New technology enables services to deliver care in new ways. But people still have the right to receive high-quality, safe care – regardless of how it is delivered.
We know that some providers are doing things differently and offer some aspects of care remotely, which they would have delivered in person. The dental profession has been interested for some time in the development of direct-to-consumer orthodontic services. This is sometimes called online or remote orthodontics. We want to clarify the registration requirements for this type of care.
We consider orthodontic treatments provided to patients following an intra oral scan or when a patient has taken impressions themselves to be regulated activity. This is in the same way that treatment planning and diagnosis associated with aligners is also regulated activity. Regulated activities are listed in Schedule 1 of the Health and Social Care Act 2008 (Regulated Activities) Regulations 2014. In this case, they come under the regulated activities of Treatment of disease, disorder or injury and Diagnostic and screening procedures. Where a service is carrying on what the law describes as a regulated activity, that provider has to register with CQC. This enables us to work together to understand how the service operates and to protect people who use the service through our regulation. To register with us, providers must assure us that they are able to provide safe and effective care in line with relevant legislation and guidance.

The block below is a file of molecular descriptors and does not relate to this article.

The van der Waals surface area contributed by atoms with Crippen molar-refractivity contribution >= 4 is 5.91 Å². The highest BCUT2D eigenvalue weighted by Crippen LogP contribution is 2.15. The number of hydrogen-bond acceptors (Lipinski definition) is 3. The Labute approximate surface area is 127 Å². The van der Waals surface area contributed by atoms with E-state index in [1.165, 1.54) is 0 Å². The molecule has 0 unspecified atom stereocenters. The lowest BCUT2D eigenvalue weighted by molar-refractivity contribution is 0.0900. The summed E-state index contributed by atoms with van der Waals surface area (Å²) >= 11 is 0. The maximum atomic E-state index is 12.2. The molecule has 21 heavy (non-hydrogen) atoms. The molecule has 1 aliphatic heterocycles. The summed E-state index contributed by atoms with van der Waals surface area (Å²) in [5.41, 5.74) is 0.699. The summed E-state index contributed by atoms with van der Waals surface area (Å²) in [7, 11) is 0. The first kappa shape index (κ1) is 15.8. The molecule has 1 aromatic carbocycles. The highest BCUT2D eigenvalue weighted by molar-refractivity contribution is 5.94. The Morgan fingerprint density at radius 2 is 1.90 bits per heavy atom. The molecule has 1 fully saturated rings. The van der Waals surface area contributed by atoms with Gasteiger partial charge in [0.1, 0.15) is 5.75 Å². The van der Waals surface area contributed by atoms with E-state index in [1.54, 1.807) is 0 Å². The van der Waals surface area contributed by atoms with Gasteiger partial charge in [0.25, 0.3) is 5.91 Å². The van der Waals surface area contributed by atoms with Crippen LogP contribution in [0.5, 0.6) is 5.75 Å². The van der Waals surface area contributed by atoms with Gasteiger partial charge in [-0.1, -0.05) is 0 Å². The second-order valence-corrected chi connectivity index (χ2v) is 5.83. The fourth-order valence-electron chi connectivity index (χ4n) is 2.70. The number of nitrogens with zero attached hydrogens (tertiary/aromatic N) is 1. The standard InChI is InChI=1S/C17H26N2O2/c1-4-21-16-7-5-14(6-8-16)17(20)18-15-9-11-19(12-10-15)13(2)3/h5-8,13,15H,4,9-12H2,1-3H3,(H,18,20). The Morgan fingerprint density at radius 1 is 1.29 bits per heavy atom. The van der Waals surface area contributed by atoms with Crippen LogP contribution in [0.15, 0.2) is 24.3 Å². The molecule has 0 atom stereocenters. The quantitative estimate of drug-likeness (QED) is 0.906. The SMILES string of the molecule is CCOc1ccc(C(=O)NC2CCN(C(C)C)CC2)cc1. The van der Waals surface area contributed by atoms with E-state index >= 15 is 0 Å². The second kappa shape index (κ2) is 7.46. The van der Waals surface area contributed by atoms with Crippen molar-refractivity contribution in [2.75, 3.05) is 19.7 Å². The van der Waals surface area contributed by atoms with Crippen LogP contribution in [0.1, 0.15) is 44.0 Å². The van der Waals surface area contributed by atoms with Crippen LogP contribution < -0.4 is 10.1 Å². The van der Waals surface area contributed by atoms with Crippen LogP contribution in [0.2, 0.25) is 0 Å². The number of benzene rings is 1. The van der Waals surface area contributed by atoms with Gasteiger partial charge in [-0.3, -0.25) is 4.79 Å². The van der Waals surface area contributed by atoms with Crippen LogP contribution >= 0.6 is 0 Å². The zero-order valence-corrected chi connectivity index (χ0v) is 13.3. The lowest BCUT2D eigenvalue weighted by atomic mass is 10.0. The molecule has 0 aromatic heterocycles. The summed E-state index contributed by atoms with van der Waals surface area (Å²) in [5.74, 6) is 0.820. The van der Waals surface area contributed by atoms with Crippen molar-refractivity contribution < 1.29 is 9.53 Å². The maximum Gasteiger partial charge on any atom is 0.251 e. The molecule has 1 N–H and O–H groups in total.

Providers cannot legally carry out regulated activities without registering with us. It is an offence under Section 10 of the Health and Social Care Act to provide regulated activities without being registered with CQC. We can use our regulatory powers to prosecute such offences.
Once a service is registered, we monitor and assess the quality of care to make sure it is being delivered safely and effectively in line with relevant regulations. We expect all providers to consider and apply standards and guidance from relevant bodies where appropriate. We’ll keep up to date with new and updated guidance, and will consider this when we assess the quality of a service. We’ll consider whether people who provide care are properly registered with relevant professional bodies, such as the General Dental Council (GDC), and whether they have the necessary skills to deliver services.
We will work with our colleagues in the GDC, dental professionals, service providers and people who use services to understand the developments in how services are delivering care. Together, we will work to make sure people get the safe, high-quality care they are entitled to.